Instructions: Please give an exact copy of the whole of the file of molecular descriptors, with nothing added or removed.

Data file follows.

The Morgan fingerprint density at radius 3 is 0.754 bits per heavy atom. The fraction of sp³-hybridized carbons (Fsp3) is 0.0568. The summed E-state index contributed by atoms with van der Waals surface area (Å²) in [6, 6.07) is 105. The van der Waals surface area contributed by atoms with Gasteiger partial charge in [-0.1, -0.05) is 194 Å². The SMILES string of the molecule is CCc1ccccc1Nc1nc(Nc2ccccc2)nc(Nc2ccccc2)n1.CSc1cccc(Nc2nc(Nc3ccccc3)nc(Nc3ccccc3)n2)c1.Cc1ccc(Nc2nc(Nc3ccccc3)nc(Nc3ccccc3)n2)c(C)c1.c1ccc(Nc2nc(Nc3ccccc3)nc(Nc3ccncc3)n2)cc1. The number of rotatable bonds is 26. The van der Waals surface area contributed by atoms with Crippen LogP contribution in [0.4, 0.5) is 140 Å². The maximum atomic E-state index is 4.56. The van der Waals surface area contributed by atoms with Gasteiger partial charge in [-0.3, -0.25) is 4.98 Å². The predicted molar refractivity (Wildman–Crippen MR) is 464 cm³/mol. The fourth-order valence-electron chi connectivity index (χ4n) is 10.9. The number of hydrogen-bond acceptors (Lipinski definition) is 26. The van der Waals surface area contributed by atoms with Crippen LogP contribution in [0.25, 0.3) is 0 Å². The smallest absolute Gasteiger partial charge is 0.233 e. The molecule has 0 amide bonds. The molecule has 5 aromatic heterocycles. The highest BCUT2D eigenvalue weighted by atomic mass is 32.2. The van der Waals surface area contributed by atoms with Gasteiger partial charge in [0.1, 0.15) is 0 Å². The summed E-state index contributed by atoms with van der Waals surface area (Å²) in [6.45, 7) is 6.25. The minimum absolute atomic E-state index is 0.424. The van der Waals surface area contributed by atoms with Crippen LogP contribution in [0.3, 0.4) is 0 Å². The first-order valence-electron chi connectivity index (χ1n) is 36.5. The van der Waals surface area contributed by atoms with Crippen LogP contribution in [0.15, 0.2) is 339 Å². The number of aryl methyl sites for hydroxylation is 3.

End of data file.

The Morgan fingerprint density at radius 3 is 0.754 bits per heavy atom. The fraction of sp³-hybridized carbons (Fsp3) is 0.0568. The summed E-state index contributed by atoms with van der Waals surface area (Å²) in [6, 6.07) is 105. The van der Waals surface area contributed by atoms with Gasteiger partial charge in [-0.1, -0.05) is 194 Å². The SMILES string of the molecule is CCc1ccccc1Nc1nc(Nc2ccccc2)nc(Nc2ccccc2)n1.CSc1cccc(Nc2nc(Nc3ccccc3)nc(Nc3ccccc3)n2)c1.Cc1ccc(Nc2nc(Nc3ccccc3)nc(Nc3ccccc3)n2)c(C)c1.c1ccc(Nc2nc(Nc3ccccc3)nc(Nc3ccncc3)n2)cc1. The number of rotatable bonds is 26. The van der Waals surface area contributed by atoms with Crippen LogP contribution in [0.4, 0.5) is 140 Å². The maximum atomic E-state index is 4.56. The van der Waals surface area contributed by atoms with Gasteiger partial charge in [-0.3, -0.25) is 4.98 Å². The predicted molar refractivity (Wildman–Crippen MR) is 464 cm³/mol. The fourth-order valence-electron chi connectivity index (χ4n) is 10.9. The number of hydrogen-bond acceptors (Lipinski definition) is 26. The van der Waals surface area contributed by atoms with Crippen LogP contribution in [0.25, 0.3) is 0 Å². The smallest absolute Gasteiger partial charge is 0.233 e. The molecule has 0 amide bonds. The molecule has 5 aromatic heterocycles. The highest BCUT2D eigenvalue weighted by atomic mass is 32.2. The van der Waals surface area contributed by atoms with Gasteiger partial charge in [0.1, 0.15) is 0 Å². The summed E-state index contributed by atoms with van der Waals surface area (Å²) in [6.45, 7) is 6.25. The minimum absolute atomic E-state index is 0.424. The van der Waals surface area contributed by atoms with Crippen LogP contribution in [0.3, 0.4) is 0 Å². The first-order valence-electron chi connectivity index (χ1n) is 36.5. The van der Waals surface area contributed by atoms with Crippen LogP contribution in [0.15, 0.2) is 339 Å². The number of aryl methyl sites for hydroxylation is 3.